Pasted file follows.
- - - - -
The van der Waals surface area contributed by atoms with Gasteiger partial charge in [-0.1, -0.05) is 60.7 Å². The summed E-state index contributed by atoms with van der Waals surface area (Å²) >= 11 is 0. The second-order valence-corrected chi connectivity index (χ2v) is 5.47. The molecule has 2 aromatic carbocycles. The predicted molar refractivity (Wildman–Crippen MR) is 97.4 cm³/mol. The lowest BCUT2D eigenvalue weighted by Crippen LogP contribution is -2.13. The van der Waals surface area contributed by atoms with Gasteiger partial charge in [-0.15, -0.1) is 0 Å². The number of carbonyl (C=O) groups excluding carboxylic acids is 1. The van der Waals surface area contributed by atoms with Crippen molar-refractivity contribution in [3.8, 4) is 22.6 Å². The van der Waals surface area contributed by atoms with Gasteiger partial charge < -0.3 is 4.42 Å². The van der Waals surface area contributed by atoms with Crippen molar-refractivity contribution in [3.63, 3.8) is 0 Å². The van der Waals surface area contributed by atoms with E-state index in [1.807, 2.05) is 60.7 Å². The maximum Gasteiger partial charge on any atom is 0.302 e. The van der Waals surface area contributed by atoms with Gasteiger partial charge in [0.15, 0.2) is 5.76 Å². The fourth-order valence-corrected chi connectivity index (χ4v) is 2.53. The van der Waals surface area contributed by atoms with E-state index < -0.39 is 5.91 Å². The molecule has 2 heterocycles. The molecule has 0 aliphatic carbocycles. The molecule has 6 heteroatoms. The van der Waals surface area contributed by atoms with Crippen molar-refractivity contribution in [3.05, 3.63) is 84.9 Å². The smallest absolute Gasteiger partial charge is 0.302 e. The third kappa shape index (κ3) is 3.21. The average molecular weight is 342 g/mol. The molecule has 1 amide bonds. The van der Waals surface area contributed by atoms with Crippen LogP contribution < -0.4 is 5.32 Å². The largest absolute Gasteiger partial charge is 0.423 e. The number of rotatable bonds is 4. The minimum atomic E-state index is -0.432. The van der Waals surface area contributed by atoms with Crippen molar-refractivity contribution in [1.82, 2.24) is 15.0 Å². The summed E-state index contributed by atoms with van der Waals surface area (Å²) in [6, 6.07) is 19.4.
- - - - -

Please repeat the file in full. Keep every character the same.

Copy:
The van der Waals surface area contributed by atoms with Gasteiger partial charge in [-0.1, -0.05) is 60.7 Å². The summed E-state index contributed by atoms with van der Waals surface area (Å²) >= 11 is 0. The second-order valence-corrected chi connectivity index (χ2v) is 5.47. The molecule has 2 aromatic carbocycles. The predicted molar refractivity (Wildman–Crippen MR) is 97.4 cm³/mol. The lowest BCUT2D eigenvalue weighted by Crippen LogP contribution is -2.13. The van der Waals surface area contributed by atoms with Gasteiger partial charge in [-0.15, -0.1) is 0 Å². The number of carbonyl (C=O) groups excluding carboxylic acids is 1. The van der Waals surface area contributed by atoms with Crippen molar-refractivity contribution in [3.8, 4) is 22.6 Å². The van der Waals surface area contributed by atoms with Gasteiger partial charge < -0.3 is 4.42 Å². The van der Waals surface area contributed by atoms with Crippen molar-refractivity contribution in [3.63, 3.8) is 0 Å². The van der Waals surface area contributed by atoms with E-state index in [1.807, 2.05) is 60.7 Å². The maximum Gasteiger partial charge on any atom is 0.302 e. The van der Waals surface area contributed by atoms with Gasteiger partial charge in [0.15, 0.2) is 5.76 Å². The fourth-order valence-corrected chi connectivity index (χ4v) is 2.53. The van der Waals surface area contributed by atoms with E-state index < -0.39 is 5.91 Å². The molecule has 2 heterocycles. The molecule has 0 aliphatic carbocycles. The molecule has 6 heteroatoms. The van der Waals surface area contributed by atoms with Crippen molar-refractivity contribution in [3.05, 3.63) is 84.9 Å². The smallest absolute Gasteiger partial charge is 0.302 e. The third kappa shape index (κ3) is 3.21. The average molecular weight is 342 g/mol. The molecule has 1 amide bonds. The van der Waals surface area contributed by atoms with Crippen LogP contribution < -0.4 is 5.32 Å². The largest absolute Gasteiger partial charge is 0.423 e. The number of rotatable bonds is 4. The minimum atomic E-state index is -0.432. The van der Waals surface area contributed by atoms with Crippen molar-refractivity contribution in [1.82, 2.24) is 15.0 Å². The summed E-state index contributed by atoms with van der Waals surface area (Å²) in [6, 6.07) is 19.4.